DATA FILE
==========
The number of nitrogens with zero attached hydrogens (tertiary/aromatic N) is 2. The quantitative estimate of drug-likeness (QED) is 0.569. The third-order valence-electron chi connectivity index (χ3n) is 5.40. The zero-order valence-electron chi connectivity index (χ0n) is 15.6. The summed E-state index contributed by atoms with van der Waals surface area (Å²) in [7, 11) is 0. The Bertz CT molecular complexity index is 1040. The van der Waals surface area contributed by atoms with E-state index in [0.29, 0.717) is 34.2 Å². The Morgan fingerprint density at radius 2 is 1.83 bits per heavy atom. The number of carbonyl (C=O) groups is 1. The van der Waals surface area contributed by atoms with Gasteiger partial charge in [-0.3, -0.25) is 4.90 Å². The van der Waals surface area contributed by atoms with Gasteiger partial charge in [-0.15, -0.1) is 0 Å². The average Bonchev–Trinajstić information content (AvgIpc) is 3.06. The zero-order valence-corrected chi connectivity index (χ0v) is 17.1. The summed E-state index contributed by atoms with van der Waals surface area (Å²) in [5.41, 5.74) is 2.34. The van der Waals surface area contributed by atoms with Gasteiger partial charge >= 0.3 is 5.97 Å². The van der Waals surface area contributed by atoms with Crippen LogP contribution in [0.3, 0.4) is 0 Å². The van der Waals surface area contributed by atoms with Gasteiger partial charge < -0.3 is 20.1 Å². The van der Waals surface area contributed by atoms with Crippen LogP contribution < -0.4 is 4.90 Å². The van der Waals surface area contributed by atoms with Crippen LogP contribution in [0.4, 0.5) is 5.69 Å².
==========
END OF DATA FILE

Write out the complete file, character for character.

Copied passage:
The number of nitrogens with zero attached hydrogens (tertiary/aromatic N) is 2. The quantitative estimate of drug-likeness (QED) is 0.569. The third-order valence-electron chi connectivity index (χ3n) is 5.40. The zero-order valence-electron chi connectivity index (χ0n) is 15.6. The summed E-state index contributed by atoms with van der Waals surface area (Å²) in [7, 11) is 0. The Bertz CT molecular complexity index is 1040. The van der Waals surface area contributed by atoms with E-state index in [0.29, 0.717) is 34.2 Å². The Morgan fingerprint density at radius 2 is 1.83 bits per heavy atom. The number of carbonyl (C=O) groups is 1. The van der Waals surface area contributed by atoms with Gasteiger partial charge in [-0.3, -0.25) is 4.90 Å². The van der Waals surface area contributed by atoms with Gasteiger partial charge in [-0.15, -0.1) is 0 Å². The average Bonchev–Trinajstić information content (AvgIpc) is 3.06. The zero-order valence-corrected chi connectivity index (χ0v) is 17.1. The summed E-state index contributed by atoms with van der Waals surface area (Å²) in [5.41, 5.74) is 2.34. The van der Waals surface area contributed by atoms with Gasteiger partial charge >= 0.3 is 5.97 Å². The van der Waals surface area contributed by atoms with Crippen LogP contribution in [0.3, 0.4) is 0 Å². The van der Waals surface area contributed by atoms with Gasteiger partial charge < -0.3 is 20.1 Å². The van der Waals surface area contributed by atoms with Crippen LogP contribution < -0.4 is 4.90 Å². The van der Waals surface area contributed by atoms with Crippen LogP contribution in [0.4, 0.5) is 5.69 Å².